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ARS Home » Southeast Area » Stoneville, Mississippi » Warmwater Aquaculture Research Unit » Research » Publications at this Location » Publication #356376

Research Project: Genetics, Breeding and Reproductive Physiology to Enhance Production of Catfish

Location: Warmwater Aquaculture Research Unit

Title: Effect of pond-or strip-spawning on growth and carcas yield of channel catfish (Ictalurus punctatus) progeny

item Bosworth, Brian
item Waldbieser, Geoffrey - Geoff
item GARCIA, ANDRE - University Of Georgia
item LOURENCO, DANIELA - University Of Georgia

Submitted to: Aquaculture
Publication Type: Peer Reviewed Journal
Publication Acceptance Date: 10/7/2019
Publication Date: 10/7/2019
Citation: Bosworth, B.G., Waldbieser, G.C., Garcia, A., Lourenco, D. 2019. Effect of pond-or strip-spawning on growth and carcas yield of channel catfish (Ictalurus punctatus) progeny. Aquaculture. 51:407-417.

Interpretive Summary: Genetic selection to improve important traits has played a critical role in improving production efficiency in most crop and livestock species. Researchers at the Warmwater Aquaculture Research Unit, USDA-ARS, are using genetic selection to improve growth rate and carcass yield (the amount of edible meat) in channel catfish with the goal of releasing improved catfish to U.S. farmers. Genetic selection works by choosing parents that have higher genetic merit for important traits, which means they possess genes for superior performance, and these genes and the associated superior performance are passed on to their offspring. Genetic merit is estimated by a statistical process which measures the similarity among the phenotypic performance (the physical measurement for a trait) of an animal and the phenotypes of related individuals in the population. Adjusting phenotypes for non-genetic factors that influence them is critical to obtaining accurate genetic merit estimates. Catfish can be produced by either voluntary spawning in ponds (pond-spawning) or use of natural hormones to induce ovulation and manual collection of eggs (strip-spawning). Researchers compared effects of spawning-type (pond-spawning vs. strip-spawning) on offspring performance to determine if spawning-type needed to be accounted for in genetic merit estimations. The results showed that catfish offspring produced by strip-spawning had considerably lower growth rates and carcass yield than catfish produced by pond-spawning; and therefore, the spawning method used to produced catfish needs to be accounted for in genetic merit estimation. The results will lead to more accurate estimation of genetic merit for important traits of catfish, which will result in more accurate and efficient development of genetically improved catfish for use by U.S. catfish farmers and processors.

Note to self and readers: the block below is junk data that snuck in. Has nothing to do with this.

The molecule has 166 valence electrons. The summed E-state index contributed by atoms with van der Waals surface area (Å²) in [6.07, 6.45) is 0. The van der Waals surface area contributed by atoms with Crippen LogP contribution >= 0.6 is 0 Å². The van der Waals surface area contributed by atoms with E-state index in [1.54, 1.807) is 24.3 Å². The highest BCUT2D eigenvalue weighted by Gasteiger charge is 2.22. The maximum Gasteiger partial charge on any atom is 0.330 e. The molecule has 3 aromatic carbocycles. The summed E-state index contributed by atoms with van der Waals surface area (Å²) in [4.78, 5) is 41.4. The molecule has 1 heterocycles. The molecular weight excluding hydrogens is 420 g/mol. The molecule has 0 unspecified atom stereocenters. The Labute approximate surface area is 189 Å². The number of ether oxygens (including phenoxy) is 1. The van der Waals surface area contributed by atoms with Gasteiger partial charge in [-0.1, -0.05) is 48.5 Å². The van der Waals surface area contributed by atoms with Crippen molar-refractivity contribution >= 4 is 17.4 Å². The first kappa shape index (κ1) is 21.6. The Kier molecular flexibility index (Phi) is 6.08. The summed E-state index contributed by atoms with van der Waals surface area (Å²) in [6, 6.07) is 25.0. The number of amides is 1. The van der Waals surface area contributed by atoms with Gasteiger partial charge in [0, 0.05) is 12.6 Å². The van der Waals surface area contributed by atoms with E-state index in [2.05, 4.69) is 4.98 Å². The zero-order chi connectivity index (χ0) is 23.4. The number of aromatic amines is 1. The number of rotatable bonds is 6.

Technical Abstract: Phenotypic performance of progeny is used to estimate genetic variance, breeding values and response to selection in fish breeding programs, and accounting for environmental effects on phenotypes is an important aspect of accurate genetic analysis. Catfish progeny can be produced either by natural pond-spawning, where fish spawn voluntarily in ponds; or by hormone induced strip-spawning. We examined the effects of spawning-type (pond-spawning vs. strip-spawning) on fingerling weight, harvest weight and carcass yield of channel catfish progeny. Progeny from 65 pond-spawned full-sib families and 29 strip-spawned full-sib families were reared in separate family tanks, then tagged as fingerlings and stocked communally in replicated earthen ponds, and harvested at 16 to 18 months post-hatch. A sample of fish from each full-sib family was measured for carcass yield. Fingerling weight was not affected by sex or spawning-type. Harvest weight was higher for males than for females and higher for pond-spawned fish than for strip-spawned fish. Carcass yield was higher for females than for males and higher for pond spawned fish than for strip spawned fish. Results indicate strip-spawning had substantial negative effects on harvest weight and carcass yield of progeny. Other factors such as rearing environment (feed and water quality) and genetic composition of broodfish, age of progeny etc. were similar for strip-spawned and pond-spawned progeny. Accounting for the effect of strip-spawning in breeding programs and reducing the negative effect of strip-spawning in commercial production is important.